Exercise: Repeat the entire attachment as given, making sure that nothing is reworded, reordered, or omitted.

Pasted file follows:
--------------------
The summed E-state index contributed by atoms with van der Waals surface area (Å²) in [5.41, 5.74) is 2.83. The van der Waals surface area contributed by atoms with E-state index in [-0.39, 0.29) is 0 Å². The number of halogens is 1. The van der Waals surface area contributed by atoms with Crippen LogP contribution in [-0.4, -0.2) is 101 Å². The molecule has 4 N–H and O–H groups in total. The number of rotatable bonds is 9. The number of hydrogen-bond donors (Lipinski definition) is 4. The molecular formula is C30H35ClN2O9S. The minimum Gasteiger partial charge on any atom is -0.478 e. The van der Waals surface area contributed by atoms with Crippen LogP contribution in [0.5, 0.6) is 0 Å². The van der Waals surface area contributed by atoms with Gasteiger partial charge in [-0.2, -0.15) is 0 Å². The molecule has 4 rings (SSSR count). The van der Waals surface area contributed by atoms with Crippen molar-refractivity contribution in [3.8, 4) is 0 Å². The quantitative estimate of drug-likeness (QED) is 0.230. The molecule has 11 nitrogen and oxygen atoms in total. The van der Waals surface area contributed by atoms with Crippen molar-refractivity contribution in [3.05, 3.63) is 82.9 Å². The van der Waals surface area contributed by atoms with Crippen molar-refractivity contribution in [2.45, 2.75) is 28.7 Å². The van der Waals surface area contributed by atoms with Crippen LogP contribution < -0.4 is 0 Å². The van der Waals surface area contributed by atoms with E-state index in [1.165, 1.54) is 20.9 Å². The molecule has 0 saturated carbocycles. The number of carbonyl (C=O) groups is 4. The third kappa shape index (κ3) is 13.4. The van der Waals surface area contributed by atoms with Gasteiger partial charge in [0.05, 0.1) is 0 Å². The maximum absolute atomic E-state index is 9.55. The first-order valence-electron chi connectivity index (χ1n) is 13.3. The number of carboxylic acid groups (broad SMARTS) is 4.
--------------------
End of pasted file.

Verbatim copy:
The summed E-state index contributed by atoms with van der Waals surface area (Å²) in [5.41, 5.74) is 2.83. The van der Waals surface area contributed by atoms with E-state index in [-0.39, 0.29) is 0 Å². The number of halogens is 1. The van der Waals surface area contributed by atoms with Crippen LogP contribution in [-0.4, -0.2) is 101 Å². The molecule has 4 N–H and O–H groups in total. The number of rotatable bonds is 9. The number of hydrogen-bond donors (Lipinski definition) is 4. The molecular formula is C30H35ClN2O9S. The minimum Gasteiger partial charge on any atom is -0.478 e. The van der Waals surface area contributed by atoms with Crippen LogP contribution in [0.5, 0.6) is 0 Å². The van der Waals surface area contributed by atoms with Gasteiger partial charge in [-0.2, -0.15) is 0 Å². The molecule has 4 rings (SSSR count). The van der Waals surface area contributed by atoms with Crippen molar-refractivity contribution in [3.8, 4) is 0 Å². The quantitative estimate of drug-likeness (QED) is 0.230. The molecule has 11 nitrogen and oxygen atoms in total. The van der Waals surface area contributed by atoms with Crippen molar-refractivity contribution in [3.05, 3.63) is 82.9 Å². The van der Waals surface area contributed by atoms with Crippen molar-refractivity contribution in [2.45, 2.75) is 28.7 Å². The van der Waals surface area contributed by atoms with Crippen LogP contribution < -0.4 is 0 Å². The van der Waals surface area contributed by atoms with E-state index in [1.165, 1.54) is 20.9 Å². The molecule has 0 saturated carbocycles. The number of carbonyl (C=O) groups is 4. The third kappa shape index (κ3) is 13.4. The van der Waals surface area contributed by atoms with Gasteiger partial charge in [0.05, 0.1) is 0 Å². The maximum absolute atomic E-state index is 9.55. The first-order valence-electron chi connectivity index (χ1n) is 13.3. The number of carboxylic acid groups (broad SMARTS) is 4.